I am quite a heavy user of wxWidgets, partly because of licensing reasons.
For those of us who are drawn to wxWidgets because it is the cross-platform library that uses native controls for proper look and feel the licensing change of Qt has little to no consequences.
Qt not having native controls but native drawing functions
let me quote the wxWidgets wiki page comparing toolkits:
Qt doesn't have true native ports like wxWidgets does. What we mean by this is that even though Qt draws them quite realistically, Qt draws its own widgets on each platform. It's worth mentioning though that Qt comes with special styles for Mac OS X and Windows XP and Vista that use native APIs (Appearance Manager on Mac OS X, UxTheme on Windows XP) for drawing standard widget primitives (e.g. scrollbars or buttons) exactly like any native application. Event handling, the resulting visual feedback and widget layout are always implemented by Qt.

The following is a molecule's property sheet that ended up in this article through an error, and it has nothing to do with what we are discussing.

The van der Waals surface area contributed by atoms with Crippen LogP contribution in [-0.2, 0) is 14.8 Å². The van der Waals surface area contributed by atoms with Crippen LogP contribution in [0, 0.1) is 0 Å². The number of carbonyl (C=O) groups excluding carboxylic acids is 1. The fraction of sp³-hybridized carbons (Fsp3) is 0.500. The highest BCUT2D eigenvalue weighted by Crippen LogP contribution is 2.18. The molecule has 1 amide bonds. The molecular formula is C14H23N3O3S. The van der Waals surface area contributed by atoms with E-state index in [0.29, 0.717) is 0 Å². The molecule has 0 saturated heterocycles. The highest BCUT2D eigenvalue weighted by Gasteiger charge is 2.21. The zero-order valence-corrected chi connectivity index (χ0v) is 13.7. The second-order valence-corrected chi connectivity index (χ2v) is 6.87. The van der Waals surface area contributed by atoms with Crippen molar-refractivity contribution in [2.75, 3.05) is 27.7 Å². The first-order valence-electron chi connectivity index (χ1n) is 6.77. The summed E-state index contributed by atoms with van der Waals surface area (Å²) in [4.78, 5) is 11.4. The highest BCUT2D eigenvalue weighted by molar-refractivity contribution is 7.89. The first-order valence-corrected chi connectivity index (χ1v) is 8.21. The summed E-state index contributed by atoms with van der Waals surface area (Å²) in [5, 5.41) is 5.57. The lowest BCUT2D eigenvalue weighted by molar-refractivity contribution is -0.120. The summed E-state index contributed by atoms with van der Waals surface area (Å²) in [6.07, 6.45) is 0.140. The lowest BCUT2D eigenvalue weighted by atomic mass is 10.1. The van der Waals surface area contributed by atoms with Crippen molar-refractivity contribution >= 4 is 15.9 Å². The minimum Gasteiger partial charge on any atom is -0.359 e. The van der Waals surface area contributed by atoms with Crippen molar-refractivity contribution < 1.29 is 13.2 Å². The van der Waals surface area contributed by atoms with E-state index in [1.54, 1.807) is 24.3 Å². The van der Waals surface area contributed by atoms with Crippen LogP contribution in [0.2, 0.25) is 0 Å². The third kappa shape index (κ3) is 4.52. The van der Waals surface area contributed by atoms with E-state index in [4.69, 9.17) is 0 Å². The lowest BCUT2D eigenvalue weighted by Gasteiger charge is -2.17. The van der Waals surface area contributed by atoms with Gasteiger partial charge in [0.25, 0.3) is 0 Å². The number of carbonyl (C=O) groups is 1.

I'm currently using pyqt at work and I find myself totally satisfied. You have better documentation (IMHO), better event managing (signal-slot pattern is somehow more powerful than the old simple-callback style), and importing your custom widget in a graphical designer like qt-designer is far easier. As far as I can tell qt-designer is more powerful than any wxpython counterpart, like Boa Constructor and pyGlade). You also have great support for translating program's strings in different languages (better support than wxLocale at least, and you can use a tool like Qt-Linguist which is fully integrated in the qt system).
I'm using wxpython in some hobbistic works, but I'm still a noob there. I think its greater advantage over pyqt is to have a native look&feel on different platforms. This is a huge point if you are developing windows/linux applications, for example. Actually you could use "skins" to obtain a native look&feel with windows-qt applications but I have no idea on how to achieve that (sorry, I've never used qt on windows :D).